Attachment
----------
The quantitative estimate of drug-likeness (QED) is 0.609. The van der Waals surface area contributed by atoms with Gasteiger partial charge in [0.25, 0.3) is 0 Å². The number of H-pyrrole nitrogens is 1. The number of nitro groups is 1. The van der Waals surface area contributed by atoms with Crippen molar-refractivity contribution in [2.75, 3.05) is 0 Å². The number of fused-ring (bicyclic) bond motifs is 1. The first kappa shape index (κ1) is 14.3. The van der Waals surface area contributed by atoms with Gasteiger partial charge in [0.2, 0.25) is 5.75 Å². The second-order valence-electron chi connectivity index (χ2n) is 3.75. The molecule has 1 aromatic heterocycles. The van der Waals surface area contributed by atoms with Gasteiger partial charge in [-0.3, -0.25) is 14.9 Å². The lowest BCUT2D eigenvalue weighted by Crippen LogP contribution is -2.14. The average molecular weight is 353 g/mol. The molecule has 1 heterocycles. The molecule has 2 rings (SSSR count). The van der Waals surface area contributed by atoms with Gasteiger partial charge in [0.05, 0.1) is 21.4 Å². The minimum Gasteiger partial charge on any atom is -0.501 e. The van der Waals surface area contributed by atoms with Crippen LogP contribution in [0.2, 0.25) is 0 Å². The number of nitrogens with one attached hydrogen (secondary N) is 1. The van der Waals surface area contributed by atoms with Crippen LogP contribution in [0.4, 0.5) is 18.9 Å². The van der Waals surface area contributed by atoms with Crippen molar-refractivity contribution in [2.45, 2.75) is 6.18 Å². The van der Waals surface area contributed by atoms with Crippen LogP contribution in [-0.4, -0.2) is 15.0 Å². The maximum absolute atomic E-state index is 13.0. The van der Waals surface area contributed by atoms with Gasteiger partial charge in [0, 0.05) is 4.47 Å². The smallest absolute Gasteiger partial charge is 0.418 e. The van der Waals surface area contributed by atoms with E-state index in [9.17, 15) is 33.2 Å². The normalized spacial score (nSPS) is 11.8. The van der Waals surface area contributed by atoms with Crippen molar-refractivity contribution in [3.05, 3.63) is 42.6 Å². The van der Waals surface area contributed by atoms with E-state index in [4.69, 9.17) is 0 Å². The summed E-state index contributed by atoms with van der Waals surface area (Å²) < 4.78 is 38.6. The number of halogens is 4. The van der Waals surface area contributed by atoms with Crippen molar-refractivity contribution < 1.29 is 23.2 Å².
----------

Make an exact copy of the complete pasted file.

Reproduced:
The quantitative estimate of drug-likeness (QED) is 0.609. The van der Waals surface area contributed by atoms with Gasteiger partial charge in [0.25, 0.3) is 0 Å². The number of H-pyrrole nitrogens is 1. The number of nitro groups is 1. The van der Waals surface area contributed by atoms with Crippen molar-refractivity contribution in [2.75, 3.05) is 0 Å². The number of fused-ring (bicyclic) bond motifs is 1. The first kappa shape index (κ1) is 14.3. The van der Waals surface area contributed by atoms with Gasteiger partial charge in [0.2, 0.25) is 5.75 Å². The second-order valence-electron chi connectivity index (χ2n) is 3.75. The molecule has 1 aromatic heterocycles. The van der Waals surface area contributed by atoms with Gasteiger partial charge in [-0.3, -0.25) is 14.9 Å². The lowest BCUT2D eigenvalue weighted by Crippen LogP contribution is -2.14. The average molecular weight is 353 g/mol. The molecule has 1 heterocycles. The molecule has 2 rings (SSSR count). The van der Waals surface area contributed by atoms with Gasteiger partial charge in [0.05, 0.1) is 21.4 Å². The minimum Gasteiger partial charge on any atom is -0.501 e. The van der Waals surface area contributed by atoms with Crippen LogP contribution in [0.2, 0.25) is 0 Å². The number of nitrogens with one attached hydrogen (secondary N) is 1. The van der Waals surface area contributed by atoms with Crippen LogP contribution in [0.4, 0.5) is 18.9 Å². The van der Waals surface area contributed by atoms with Crippen molar-refractivity contribution in [2.45, 2.75) is 6.18 Å². The van der Waals surface area contributed by atoms with Crippen LogP contribution in [-0.4, -0.2) is 15.0 Å². The maximum absolute atomic E-state index is 13.0. The van der Waals surface area contributed by atoms with Gasteiger partial charge in [0, 0.05) is 4.47 Å². The smallest absolute Gasteiger partial charge is 0.418 e. The van der Waals surface area contributed by atoms with E-state index in [9.17, 15) is 33.2 Å². The normalized spacial score (nSPS) is 11.8. The van der Waals surface area contributed by atoms with Crippen molar-refractivity contribution in [3.05, 3.63) is 42.6 Å². The van der Waals surface area contributed by atoms with E-state index in [4.69, 9.17) is 0 Å². The summed E-state index contributed by atoms with van der Waals surface area (Å²) < 4.78 is 38.6. The number of halogens is 4. The van der Waals surface area contributed by atoms with Crippen molar-refractivity contribution < 1.29 is 23.2 Å².